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Mugo PinePinus mugo

  • Mugo Pine
  • Mugo Pine
This tree has become a favorite landscape plant throughout suburban America. Generally planted as an ornamental, the mugo pine has the ability to grow easily in so many places and is smaller in size than most pines. It also has a variety of dwarf cultivars.

Hardiness Zones

The mugo pine can be expected to grow in Hardiness Zones 3–7. View Map

Tree Type

Mature Size

The mugo pine grows to a height of around 20' and a spread of around 25' at maturity.

Growth Speed Slow Growth Rate

This tree grows at a slow rate, with height increases of less than 12" per year.

Sun Preference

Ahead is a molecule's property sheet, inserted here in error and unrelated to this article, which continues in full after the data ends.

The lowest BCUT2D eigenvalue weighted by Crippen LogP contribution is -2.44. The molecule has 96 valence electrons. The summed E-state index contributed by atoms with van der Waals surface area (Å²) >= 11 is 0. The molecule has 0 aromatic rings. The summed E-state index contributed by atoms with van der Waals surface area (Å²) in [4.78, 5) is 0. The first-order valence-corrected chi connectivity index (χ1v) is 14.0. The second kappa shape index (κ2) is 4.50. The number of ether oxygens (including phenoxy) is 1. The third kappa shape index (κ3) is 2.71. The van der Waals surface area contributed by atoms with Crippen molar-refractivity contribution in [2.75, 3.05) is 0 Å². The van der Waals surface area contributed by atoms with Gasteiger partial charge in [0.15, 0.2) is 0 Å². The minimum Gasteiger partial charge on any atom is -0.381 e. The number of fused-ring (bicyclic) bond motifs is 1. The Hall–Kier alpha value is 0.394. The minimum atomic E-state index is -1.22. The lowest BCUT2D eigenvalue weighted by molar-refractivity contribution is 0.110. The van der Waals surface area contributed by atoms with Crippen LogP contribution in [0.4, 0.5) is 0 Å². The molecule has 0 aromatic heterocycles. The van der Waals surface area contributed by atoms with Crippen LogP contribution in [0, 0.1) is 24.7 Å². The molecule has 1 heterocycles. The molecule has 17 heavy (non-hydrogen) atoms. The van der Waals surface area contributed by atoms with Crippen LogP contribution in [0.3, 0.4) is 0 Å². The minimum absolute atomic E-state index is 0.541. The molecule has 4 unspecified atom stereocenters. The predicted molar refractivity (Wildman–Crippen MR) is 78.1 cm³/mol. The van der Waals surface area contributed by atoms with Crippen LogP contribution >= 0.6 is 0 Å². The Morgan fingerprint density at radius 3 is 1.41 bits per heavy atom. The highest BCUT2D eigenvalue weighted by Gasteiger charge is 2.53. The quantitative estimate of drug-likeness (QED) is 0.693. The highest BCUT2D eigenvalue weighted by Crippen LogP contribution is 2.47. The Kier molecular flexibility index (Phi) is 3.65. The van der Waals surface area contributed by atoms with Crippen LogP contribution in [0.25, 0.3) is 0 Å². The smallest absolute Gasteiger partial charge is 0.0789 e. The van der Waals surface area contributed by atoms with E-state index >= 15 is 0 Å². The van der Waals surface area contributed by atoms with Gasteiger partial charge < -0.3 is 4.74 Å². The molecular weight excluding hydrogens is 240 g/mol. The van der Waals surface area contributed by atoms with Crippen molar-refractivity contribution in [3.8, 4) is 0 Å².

Full sun and partial shade are best for this tree, meaning it prefers a minimum of 4 hours of direct, unfiltered sunlight each day.

Soil Preference

The mugo pine grows in acidic, alkaline, loamy, moist, sandy, well-drained, and clay soils. It is also drought-tolerant.


This tree:
  • Features stout, dark green needles 1–2" in length with finely toothed margins. Color often turns yellowish-green in the winter.
  • Produces oval, dry brown cones that are 1–2" in length.
  • Grows in a pyramidal, rounded shape.
  • Can occasionally grow in Hardiness Zone 8.
  • Is valued for its dwarf cultivars, often used in landscaping.

Wildlife Value

This tree provides cover for mammals and birds.


The name of this tree is confusing, with many sources using the spelling "Mugho." But eminent horticulturist Liberty Hyde Bailey wrote in 1933 that the original scientific naming of the species in 1764 was Mugo, with Mugho being one of its several natural varieties. The mugo pine tree is native in the high mountains of central Europe. There it grows low to the ground in mounds like a creature huddling against the cold winds.